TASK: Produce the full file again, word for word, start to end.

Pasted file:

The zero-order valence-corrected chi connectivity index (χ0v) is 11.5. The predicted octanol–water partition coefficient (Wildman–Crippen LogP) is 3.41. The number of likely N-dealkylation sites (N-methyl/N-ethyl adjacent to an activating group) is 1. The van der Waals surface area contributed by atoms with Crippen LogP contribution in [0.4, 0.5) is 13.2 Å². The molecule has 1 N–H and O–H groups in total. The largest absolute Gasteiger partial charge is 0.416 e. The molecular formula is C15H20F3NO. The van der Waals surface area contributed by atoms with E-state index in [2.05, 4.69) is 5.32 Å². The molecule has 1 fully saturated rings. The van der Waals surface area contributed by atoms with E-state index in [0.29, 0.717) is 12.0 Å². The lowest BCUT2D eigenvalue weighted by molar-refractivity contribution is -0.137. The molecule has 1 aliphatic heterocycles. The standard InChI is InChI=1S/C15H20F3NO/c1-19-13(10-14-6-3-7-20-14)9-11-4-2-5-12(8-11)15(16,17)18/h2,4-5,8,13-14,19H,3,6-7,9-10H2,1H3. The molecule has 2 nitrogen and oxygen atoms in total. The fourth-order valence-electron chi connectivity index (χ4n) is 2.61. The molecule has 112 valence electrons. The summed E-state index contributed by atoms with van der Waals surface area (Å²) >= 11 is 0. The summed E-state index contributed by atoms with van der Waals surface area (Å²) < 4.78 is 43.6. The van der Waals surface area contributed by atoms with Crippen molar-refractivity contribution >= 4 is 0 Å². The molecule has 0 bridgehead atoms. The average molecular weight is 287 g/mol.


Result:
The zero-order valence-corrected chi connectivity index (χ0v) is 11.5. The predicted octanol–water partition coefficient (Wildman–Crippen LogP) is 3.41. The number of likely N-dealkylation sites (N-methyl/N-ethyl adjacent to an activating group) is 1. The van der Waals surface area contributed by atoms with Crippen LogP contribution in [0.4, 0.5) is 13.2 Å². The molecule has 1 N–H and O–H groups in total. The largest absolute Gasteiger partial charge is 0.416 e. The molecular formula is C15H20F3NO. The van der Waals surface area contributed by atoms with E-state index in [2.05, 4.69) is 5.32 Å². The molecule has 1 fully saturated rings. The van der Waals surface area contributed by atoms with E-state index in [0.29, 0.717) is 12.0 Å². The lowest BCUT2D eigenvalue weighted by molar-refractivity contribution is -0.137. The molecule has 1 aliphatic heterocycles. The standard InChI is InChI=1S/C15H20F3NO/c1-19-13(10-14-6-3-7-20-14)9-11-4-2-5-12(8-11)15(16,17)18/h2,4-5,8,13-14,19H,3,6-7,9-10H2,1H3. The molecule has 2 nitrogen and oxygen atoms in total. The fourth-order valence-electron chi connectivity index (χ4n) is 2.61. The molecule has 112 valence electrons. The summed E-state index contributed by atoms with van der Waals surface area (Å²) >= 11 is 0. The summed E-state index contributed by atoms with van der Waals surface area (Å²) < 4.78 is 43.6. The van der Waals surface area contributed by atoms with Crippen molar-refractivity contribution >= 4 is 0 Å². The molecule has 0 bridgehead atoms. The average molecular weight is 287 g/mol.